History Overview

The Czech Academy of Sciences in its work continues the research traditions and mission not only of the former Czechoslovak Academy of Sciences but also of its predecessors. The oldest long-lasting learned society was the Royal Czech Society of Sciences (1784–1952) which encompassed both the humanities and the natural sciences. Among its founders were filologist Josef Dobrovský, historian Gelasius Dobner, and mathematician and the founder of Prague University Observatory, Joseph Stepling; later it was headed by historian František Palacký.

As early as 1861–1863 Jan Evangelista Purkyně proposed in his treatise Academia the establishment of an autonomous non-university scientific institution associating research institutes representing the main fields of the science of that time. This idea of an institution engaged in interdisciplinary research corresponds with the concept and structure of the present Academy of Sciences.

By the end of the 19th century, language-differentiated scientific institutions arose in this country: the Czech Academy of Science and the Arts (1890–1952, founding charter) and the Association for the Fostering of German Science, Arts and Literature in Bohemia (1891–1945) were established nearly simultaneously. The Czech Academy of Science and the Arts was founded owing to the significant financial support from the Czech architect and builder Josef Hlávka who became its first President. The aim of this institution was to promote the development of Czech science and literature and to support Czech arts. The most important work of this Academy was its publication activities. Scholarships and financial support were also provided and smaller research units arose upon its initiative as well.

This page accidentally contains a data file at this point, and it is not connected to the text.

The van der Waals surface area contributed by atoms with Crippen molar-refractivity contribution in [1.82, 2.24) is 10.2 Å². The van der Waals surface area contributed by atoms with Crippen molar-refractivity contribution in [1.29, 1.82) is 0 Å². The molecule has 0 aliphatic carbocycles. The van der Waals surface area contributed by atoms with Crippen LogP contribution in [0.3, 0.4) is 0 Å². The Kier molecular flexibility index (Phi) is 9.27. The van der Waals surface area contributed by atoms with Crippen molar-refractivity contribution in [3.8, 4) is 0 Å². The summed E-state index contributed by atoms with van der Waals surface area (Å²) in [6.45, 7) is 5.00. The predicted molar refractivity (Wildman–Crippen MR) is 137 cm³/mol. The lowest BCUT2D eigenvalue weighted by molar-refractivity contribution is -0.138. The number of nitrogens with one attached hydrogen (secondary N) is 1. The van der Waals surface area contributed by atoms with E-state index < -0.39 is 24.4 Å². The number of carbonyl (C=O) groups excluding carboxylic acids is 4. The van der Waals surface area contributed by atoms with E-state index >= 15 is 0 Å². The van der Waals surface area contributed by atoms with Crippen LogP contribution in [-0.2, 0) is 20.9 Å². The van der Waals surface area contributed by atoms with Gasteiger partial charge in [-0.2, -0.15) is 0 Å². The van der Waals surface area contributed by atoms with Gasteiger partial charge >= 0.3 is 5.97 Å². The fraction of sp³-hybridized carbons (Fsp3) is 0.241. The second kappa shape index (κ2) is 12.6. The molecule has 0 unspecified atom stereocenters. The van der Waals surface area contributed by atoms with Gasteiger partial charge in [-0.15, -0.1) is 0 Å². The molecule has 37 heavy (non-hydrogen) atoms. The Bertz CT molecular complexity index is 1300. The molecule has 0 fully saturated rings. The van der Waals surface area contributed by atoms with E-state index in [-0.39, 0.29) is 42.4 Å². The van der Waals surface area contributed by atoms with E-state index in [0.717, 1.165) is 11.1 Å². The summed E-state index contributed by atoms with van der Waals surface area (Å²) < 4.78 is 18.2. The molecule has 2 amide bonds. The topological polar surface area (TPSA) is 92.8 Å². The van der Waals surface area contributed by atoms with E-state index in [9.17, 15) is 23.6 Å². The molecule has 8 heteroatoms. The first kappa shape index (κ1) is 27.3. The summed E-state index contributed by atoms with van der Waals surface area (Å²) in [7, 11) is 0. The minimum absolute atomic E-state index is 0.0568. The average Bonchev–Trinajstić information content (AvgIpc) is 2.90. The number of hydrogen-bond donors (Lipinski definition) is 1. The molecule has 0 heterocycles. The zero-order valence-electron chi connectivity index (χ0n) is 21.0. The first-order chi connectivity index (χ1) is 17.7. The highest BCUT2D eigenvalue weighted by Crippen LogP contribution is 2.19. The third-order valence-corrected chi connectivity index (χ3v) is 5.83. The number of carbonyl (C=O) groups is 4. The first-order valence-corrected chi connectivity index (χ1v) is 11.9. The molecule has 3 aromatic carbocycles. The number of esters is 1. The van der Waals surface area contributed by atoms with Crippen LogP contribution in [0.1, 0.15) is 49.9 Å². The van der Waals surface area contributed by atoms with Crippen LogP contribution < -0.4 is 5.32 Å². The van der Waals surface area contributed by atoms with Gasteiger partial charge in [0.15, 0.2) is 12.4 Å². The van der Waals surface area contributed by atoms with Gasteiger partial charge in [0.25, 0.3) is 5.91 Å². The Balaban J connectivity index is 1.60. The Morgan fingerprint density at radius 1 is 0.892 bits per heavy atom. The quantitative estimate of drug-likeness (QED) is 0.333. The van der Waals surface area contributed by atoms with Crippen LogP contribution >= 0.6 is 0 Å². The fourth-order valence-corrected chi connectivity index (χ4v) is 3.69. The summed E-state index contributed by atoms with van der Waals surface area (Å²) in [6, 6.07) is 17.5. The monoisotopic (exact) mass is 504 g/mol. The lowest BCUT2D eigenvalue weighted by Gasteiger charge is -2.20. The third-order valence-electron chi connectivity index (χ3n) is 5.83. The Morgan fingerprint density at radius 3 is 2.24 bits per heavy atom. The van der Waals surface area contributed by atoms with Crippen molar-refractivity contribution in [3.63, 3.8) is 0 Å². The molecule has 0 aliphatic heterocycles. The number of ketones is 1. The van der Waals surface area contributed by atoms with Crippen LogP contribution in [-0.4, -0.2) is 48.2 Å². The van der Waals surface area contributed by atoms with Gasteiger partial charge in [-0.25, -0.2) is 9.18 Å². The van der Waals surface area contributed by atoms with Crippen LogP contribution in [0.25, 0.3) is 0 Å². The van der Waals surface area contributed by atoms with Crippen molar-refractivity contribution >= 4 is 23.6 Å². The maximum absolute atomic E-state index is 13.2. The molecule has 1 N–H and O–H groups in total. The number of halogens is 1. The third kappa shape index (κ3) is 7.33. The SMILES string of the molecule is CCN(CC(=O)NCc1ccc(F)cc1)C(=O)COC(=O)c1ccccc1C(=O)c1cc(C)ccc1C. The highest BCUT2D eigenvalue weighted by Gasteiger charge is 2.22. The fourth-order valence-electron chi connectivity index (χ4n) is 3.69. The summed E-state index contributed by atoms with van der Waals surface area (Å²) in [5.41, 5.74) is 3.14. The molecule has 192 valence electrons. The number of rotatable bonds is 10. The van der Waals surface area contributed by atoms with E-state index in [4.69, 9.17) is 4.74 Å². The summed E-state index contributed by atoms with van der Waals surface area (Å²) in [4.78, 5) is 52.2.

After the foundation of the independent Czechoslovak Republic in 1918 other scientific institutions were established, such as the Masaryk Academy of Labour and autonomous state institutes, such as the Slavonic, Oriental and Archaelogical Institutes. Robust international relationships of Czech research institutions culminated in their affiliation with the International Union of Academies and the International Research Council.

After the totalitarian regime came to power in Czechoslovakia in 1948, all hitherto main scientific non-university institutions and learned societies were dissolved and instead the Czechoslovak Academy of Sciences was founded (1953–1992), comprising both a complex of research institutes and a learned society. Despite having been subjected to heavy ideological pressure until the fall of this regime in 1989, Czech science was nevertheless able to maintain its creative energy in a number of instances and find its way to the world scientific community (although there were disparities with the various fields of sciences at different periods of the regime). This fact was made evident, among others, by the awarding of the Nobel Prize to Jaroslav Heyrovský in 1959 and by the wordlwide recognition attained by Otto Wichterle for his discovery of contact lenses. Otto Wichterle became the first President of the Academy after the revival of democracy in this country. Among other outstanding representatives of Czech science who worked at the Academy in the past, worthy of singular mention are mathematician Eduard Čech, theoretical physicist Václav Votruba, geophysicist Vít Kárník, physiologist Vilém Laufberger and philosopher and co-author of Charter 77 Jan Patočka, to name at least a few.